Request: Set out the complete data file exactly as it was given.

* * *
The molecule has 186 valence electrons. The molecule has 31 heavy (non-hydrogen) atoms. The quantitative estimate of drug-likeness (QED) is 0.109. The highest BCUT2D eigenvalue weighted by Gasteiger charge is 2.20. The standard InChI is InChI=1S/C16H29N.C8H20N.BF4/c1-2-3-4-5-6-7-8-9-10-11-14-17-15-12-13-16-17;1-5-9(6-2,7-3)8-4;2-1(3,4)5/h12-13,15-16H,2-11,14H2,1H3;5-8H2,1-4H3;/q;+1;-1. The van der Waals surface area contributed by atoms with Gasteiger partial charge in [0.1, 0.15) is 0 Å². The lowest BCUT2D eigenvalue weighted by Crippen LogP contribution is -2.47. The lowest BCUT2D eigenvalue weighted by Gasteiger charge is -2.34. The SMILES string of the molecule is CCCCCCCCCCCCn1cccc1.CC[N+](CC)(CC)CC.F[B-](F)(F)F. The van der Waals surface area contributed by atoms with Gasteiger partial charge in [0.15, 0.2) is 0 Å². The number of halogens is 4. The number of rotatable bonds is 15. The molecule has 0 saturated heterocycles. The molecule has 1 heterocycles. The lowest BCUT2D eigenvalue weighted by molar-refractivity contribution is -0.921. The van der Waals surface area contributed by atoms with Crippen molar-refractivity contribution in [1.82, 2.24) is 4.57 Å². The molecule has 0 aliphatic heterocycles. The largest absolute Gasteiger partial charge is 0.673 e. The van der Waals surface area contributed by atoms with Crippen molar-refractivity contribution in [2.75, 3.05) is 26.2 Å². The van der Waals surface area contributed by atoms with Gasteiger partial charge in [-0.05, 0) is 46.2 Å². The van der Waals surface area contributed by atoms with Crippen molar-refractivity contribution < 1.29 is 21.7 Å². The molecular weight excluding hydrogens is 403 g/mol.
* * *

The molecule has 186 valence electrons. The molecule has 31 heavy (non-hydrogen) atoms. The quantitative estimate of drug-likeness (QED) is 0.109. The highest BCUT2D eigenvalue weighted by Gasteiger charge is 2.20. The standard InChI is InChI=1S/C16H29N.C8H20N.BF4/c1-2-3-4-5-6-7-8-9-10-11-14-17-15-12-13-16-17;1-5-9(6-2,7-3)8-4;2-1(3,4)5/h12-13,15-16H,2-11,14H2,1H3;5-8H2,1-4H3;/q;+1;-1. The van der Waals surface area contributed by atoms with Gasteiger partial charge in [0.1, 0.15) is 0 Å². The lowest BCUT2D eigenvalue weighted by Crippen LogP contribution is -2.47. The lowest BCUT2D eigenvalue weighted by Gasteiger charge is -2.34. The SMILES string of the molecule is CCCCCCCCCCCCn1cccc1.CC[N+](CC)(CC)CC.F[B-](F)(F)F. The van der Waals surface area contributed by atoms with Gasteiger partial charge in [0.15, 0.2) is 0 Å². The number of halogens is 4. The number of rotatable bonds is 15. The molecule has 0 saturated heterocycles. The molecule has 1 heterocycles. The lowest BCUT2D eigenvalue weighted by molar-refractivity contribution is -0.921. The van der Waals surface area contributed by atoms with Crippen molar-refractivity contribution in [1.82, 2.24) is 4.57 Å². The molecule has 0 aliphatic heterocycles. The largest absolute Gasteiger partial charge is 0.673 e. The van der Waals surface area contributed by atoms with Crippen molar-refractivity contribution in [2.75, 3.05) is 26.2 Å². The van der Waals surface area contributed by atoms with Gasteiger partial charge in [-0.05, 0) is 46.2 Å². The van der Waals surface area contributed by atoms with Crippen molar-refractivity contribution < 1.29 is 21.7 Å². The molecular weight excluding hydrogens is 403 g/mol.